…But Is The Photo And Video Sharing Social Networking App Worth $10bn?
Research conducted by a New York based marketing company, Sumpto, that specifically aims to connect brands with students has released the results of a student survey, which shows that undergraduates are far more engaged with Snapchat than they are with Facebook.
The news comes despite the launch of Facebook’s own Slingshot messaging app, and will be considered a blow to the social network that would list students as one of its most important user groups. The survey also revealed that Facebook is deemed as offering the least privacy, but it isn’t all bad news as the majority of users said that they would pick Facebook over Snapchat, Twitter, and Instagram if they could only choose a single service to be a member of.
A (Brief) Facebook History
Facebook was founded in 2004 and was geared specifically to Harvard students. Because Harvard University did not have its own Facebook, which is a publically accessible directory of student IDs and photos, Zuckerberg hacked the Harvard University computer network to find pictures.
Initially, the site offered pictures of two students and asked viewers to vote for who was the hottest. The site’s popularity meant that it was soon expanded to include other universities within the Boston area.
The Correlation Between Students And Facebook
Students, then, have always been an integral demographic in the network’s rise to fame. However, recent studies suggest that it may have outgrown its roots, and has been replaced as the go-to website for students from around the world. In its place, Snapchat has emerged as being the most popular choice. Users can take photos and videos, and then share them with select lists of friends and acquaintances.
While they may not have the same size user base as Facebook, a study conducted by marketing agency Sumpto shows that its student users use the app much more frequently than they do Facebook, although most would still choose Facebook over the photo messaging app if they were forced to choose a single service.
Tellingly, 70% of respondents to the survey said that they post to Snapchat at least once a day, whereas only 11% said that they posted with a similar frequency on Facebook. Twitter also stood some way ahead of Facebook, with 46% of respondents said that they Tweeted at least daily. Instagram, which is also owned by Facebook, recorded 10% putting it just behind its owner social network.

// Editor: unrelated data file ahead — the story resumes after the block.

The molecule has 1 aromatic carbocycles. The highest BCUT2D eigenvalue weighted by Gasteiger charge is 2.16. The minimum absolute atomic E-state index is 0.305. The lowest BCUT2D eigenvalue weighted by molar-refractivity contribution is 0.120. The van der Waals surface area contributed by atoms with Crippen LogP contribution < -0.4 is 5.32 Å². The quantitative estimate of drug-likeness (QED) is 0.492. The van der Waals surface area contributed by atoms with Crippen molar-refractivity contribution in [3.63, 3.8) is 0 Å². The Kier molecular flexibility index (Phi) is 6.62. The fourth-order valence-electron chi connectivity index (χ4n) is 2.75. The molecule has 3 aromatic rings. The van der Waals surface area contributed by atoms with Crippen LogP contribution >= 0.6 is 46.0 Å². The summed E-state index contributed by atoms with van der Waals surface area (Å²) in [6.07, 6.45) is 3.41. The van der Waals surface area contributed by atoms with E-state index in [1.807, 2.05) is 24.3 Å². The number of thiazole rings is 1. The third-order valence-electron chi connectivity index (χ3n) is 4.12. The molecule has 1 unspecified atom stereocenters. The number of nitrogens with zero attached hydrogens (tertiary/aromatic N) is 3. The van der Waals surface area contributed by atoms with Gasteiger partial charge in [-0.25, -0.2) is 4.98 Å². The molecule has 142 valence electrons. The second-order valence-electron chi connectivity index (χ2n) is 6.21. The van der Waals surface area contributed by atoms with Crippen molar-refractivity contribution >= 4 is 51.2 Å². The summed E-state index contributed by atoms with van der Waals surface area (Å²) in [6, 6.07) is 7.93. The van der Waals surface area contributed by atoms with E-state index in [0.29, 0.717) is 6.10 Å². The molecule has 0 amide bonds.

On The Matter Of Security
Snapchat also came out on top when the undergraduates were questioned about security. When asked which social network they feel they have the most security on, 35% responded that it was Snapchat, with Twitter receiving the lowest number at 8%. When questioned which site offered the least privacy, Facebook was the most popular answer with 45% of respondents pointing to the network.
Facebook has tried to bridge the gap between it and Snapchat, by introducing Slingshot, which is more of a direct competitor to Snapchat than Facebook itself is. The Zuckerberg owned site can claim that they launched the app because studies show that 63% of Facebook users access the site on a mobile device at least once a day, but the reality is that they want to be considered cooler with a younger crowd, and a messaging app not only offers this but also attracts a more active group of users – the kind of user that will click ads and therefore help drive Facebook’s own ad revenue stream.
Facebook attempted to buy Snapchat at the end of 2013, offering $3bn in cash, and following the story breaking it was also reported that Google attempted to outbid the social network with a $4bn offer. Neither offer, or any other offer, was accepted, which is even more incredible when you consider that it doesn’t have advertisements on its site, and has no revenue to speak of.
Even more astonishing is the alleged report that Snapchat is in discussions with Alibaba for funding that would value the company at more than $10bn.
Numbers Do Not Necessarily Relate To Revenue
One of the relatively few areas where Facebook has struggled as a business, was turning its almost unbelievably large number of users into cold, hard currency, and there is nothing to say that Snapchat won’t suffer from similar problems.
Consider that Twitter still isn’t profitable, and Snapchat co-founders may find that converting all of the data that they apparently don’t hold into money may have been a lot easier with the backing of a company like Facebook or Google.